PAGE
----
The latest WHQL drivers on offer from Nvidia promise an optimal gaming experience for Destiny 2 beta, PU’s Battlegrounds, ARK: Survival Evolved, F1 2017, Pro Evolution Soccer 2018 and Quake Champions Early Access. Download them here.
Adaptive sync display technologies from Nvidia and AMD have been on the market for a few years now, however it's just recently that it's become more mainstream with gamers taking the plunge thanks to generous selection, a wide variety of options, and monitor budgets. As both technologies have matured, it's a good time to revisit them to see where the differences lie in mid 2017.
A new set of GeForce graphics drivers is out for gamers looking to optimize latest game releases including LawBreakers, ARK: Survival Evolved, Fortnite Early Access, Dark and Light, and Hellblade: Senua’s Sacrifice, as well as EVE: Valkyrie’s “Ultra” graphics update.
Last week we reported on the release of GeForce graphics driver 384.76 but since then a few new features have been discovered. Namely DX12 support on older Fermi graphics cards and Netflix 4K streaming on Pascal GPUs running Windows 10. The small number update to 384.80 is due to a fatal flaw fix affecting Watch Dogs 2. You can download the latest GeForce Hotfix Driver 384.80 here.
If you're planning to or already playing the beta for Lawbreakers "Rise Up" this latest GeForce driver is for you. There's also day-zero support for Spider-man: Homecoming VR, three new features, and a long list of fixes. Go to our drivers section for complete release notes and download links for Windows 10, 8, 7 and Vista (if you're still on Vista, come on, just upgrade already).
Enter the Radeon RX 560, AMD's last ditch effort to reclaim the entry-level market segment for this generation. Compared to its predecessor, the RX 560 packs 14% more cores that are slightly faster clocked for good measure. But the GTX 1050 enjoyed of a comfortable 18% lead against AMD's last-gen GPU, so it'll be interesting to see what this means for the RX 560.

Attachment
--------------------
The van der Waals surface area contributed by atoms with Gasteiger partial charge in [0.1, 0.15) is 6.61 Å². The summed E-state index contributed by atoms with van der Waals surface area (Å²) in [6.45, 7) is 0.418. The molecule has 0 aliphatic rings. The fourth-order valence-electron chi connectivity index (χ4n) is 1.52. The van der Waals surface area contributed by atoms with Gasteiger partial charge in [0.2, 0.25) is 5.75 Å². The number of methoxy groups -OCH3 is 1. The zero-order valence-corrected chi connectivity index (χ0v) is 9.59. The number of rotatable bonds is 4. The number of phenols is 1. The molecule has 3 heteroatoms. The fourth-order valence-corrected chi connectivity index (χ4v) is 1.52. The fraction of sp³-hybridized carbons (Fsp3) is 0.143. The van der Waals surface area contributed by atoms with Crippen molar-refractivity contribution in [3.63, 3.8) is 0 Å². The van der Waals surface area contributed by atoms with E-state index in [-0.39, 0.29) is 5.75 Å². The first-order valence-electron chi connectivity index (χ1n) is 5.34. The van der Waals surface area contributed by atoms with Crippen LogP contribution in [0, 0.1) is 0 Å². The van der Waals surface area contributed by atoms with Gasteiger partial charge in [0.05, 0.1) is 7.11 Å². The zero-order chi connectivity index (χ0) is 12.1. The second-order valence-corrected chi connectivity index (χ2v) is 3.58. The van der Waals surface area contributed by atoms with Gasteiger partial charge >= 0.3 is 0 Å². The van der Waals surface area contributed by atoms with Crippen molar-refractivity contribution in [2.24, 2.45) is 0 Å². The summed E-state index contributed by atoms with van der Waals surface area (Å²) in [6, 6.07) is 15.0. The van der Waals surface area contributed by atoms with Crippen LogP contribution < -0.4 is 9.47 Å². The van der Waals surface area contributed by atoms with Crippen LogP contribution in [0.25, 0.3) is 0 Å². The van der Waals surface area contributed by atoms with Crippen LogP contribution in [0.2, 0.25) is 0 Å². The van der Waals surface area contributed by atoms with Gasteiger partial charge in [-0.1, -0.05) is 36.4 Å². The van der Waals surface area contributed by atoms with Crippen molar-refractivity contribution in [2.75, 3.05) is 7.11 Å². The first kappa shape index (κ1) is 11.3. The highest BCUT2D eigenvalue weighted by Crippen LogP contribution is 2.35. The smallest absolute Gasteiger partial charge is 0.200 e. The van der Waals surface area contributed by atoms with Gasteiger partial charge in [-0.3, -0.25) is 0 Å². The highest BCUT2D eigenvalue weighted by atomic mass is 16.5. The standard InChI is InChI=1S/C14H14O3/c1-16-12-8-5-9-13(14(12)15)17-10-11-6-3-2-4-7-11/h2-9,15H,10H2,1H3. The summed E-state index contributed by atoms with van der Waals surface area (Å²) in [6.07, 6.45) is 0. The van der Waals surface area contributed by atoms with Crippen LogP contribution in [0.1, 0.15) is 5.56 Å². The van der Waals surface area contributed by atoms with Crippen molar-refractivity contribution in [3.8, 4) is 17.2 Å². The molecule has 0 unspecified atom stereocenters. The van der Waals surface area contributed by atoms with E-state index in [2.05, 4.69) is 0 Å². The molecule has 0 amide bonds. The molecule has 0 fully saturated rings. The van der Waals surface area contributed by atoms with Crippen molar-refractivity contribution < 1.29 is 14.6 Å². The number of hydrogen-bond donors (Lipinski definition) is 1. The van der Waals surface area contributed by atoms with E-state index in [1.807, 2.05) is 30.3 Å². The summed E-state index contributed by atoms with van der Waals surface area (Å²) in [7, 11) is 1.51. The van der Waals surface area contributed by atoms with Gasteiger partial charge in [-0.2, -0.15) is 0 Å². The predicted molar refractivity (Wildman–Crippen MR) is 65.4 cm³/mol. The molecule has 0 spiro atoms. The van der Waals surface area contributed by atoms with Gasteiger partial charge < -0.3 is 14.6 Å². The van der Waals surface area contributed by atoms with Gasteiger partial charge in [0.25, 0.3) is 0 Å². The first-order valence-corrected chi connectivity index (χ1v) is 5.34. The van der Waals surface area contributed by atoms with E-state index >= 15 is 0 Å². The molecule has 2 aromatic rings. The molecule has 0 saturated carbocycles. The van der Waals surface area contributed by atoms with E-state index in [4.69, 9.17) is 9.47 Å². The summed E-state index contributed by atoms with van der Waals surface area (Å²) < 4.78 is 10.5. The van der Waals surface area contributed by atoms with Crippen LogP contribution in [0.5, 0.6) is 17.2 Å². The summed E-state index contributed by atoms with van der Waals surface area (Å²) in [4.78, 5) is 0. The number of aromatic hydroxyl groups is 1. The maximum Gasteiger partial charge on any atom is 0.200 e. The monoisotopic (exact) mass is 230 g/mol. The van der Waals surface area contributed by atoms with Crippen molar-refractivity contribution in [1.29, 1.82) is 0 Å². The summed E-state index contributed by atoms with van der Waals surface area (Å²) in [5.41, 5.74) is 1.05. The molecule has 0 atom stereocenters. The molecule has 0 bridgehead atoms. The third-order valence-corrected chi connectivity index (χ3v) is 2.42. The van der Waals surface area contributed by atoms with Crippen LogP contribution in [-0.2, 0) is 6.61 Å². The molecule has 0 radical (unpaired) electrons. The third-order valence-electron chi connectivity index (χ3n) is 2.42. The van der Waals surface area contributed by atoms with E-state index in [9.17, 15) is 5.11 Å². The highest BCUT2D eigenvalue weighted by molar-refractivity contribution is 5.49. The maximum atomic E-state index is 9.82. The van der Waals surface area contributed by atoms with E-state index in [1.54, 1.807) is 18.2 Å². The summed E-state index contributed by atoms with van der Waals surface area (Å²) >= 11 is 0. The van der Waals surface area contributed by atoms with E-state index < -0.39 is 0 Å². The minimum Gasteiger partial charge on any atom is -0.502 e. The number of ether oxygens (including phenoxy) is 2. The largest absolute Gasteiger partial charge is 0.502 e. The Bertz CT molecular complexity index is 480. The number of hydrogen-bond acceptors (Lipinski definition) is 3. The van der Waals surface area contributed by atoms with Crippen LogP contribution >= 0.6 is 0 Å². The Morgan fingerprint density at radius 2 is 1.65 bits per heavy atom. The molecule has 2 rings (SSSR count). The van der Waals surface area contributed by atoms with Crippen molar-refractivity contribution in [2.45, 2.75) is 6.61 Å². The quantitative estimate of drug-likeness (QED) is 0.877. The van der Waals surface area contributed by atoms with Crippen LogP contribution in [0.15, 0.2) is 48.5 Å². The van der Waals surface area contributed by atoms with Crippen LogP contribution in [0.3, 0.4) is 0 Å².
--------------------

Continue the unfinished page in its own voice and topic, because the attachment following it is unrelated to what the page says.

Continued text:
Breaking from our usual benchmarking of new graphics cards, today we're revisiting one of the most powerful GPUs you could've purchased four years ago. The GeForce GTX 780 launched in May 2013 with a mighty impressive showing. At launch, the GTX 780 was ~24% faster than the GTX 680 and 16% faster than the Radeon HD 7970 GHz Edition.
Codemasters' long-running rally game has returned for its twelfth lap, launching to largely positive reviews last Tuesday on PC, Xbox and PS4. With updated drivers from AMD and Nvidia arriving just a few days later, it seemed like an ideal time to see how the title runs on current and previous-generation GPUs.
Galax's GTX 1070 Katana caught our attention for counting itself among the few single-slot gaming graphics cards available today. In fact, to the best of our knowledge, this is the only single-slot, air-cooled GTX 1070 in the world, as anything with a thermal design power of 75 watts or higher is typically paired with a dual-slot cooler for the added heat dissipation.
In an effort to continue stirring the hornet's nest, we're back with even more benchmarks (29 games total), this time pitting the Radeon RX 570 against the GeForce GTX 1060 3GB. All things considered, which of these mid-range GPUs makes the most sense to purchase?
Earlier this year we decided to dust off the venerable GTX 980 Ti along with the Radeon R9 Fury X to see how they were getting on it modern titles and what, if anything, had changed. Since then we've had loads of requests to create a similar article comparing the Radeon R9 390 and GeForce GTX 970. So that's exactly what we're doing.
The Asus ROG Strix GL502VS sits towards the top end of the performance and price scale. It doesn't have any ludicrous dual-GPU setups inside, but its GeForce GTX 1070 discrete graphics chip offers better performance than your typical gaming laptop. It packs a 15.6-inch 1080p G-Sync display and a range of other solid hardware in a relatively portable form factor.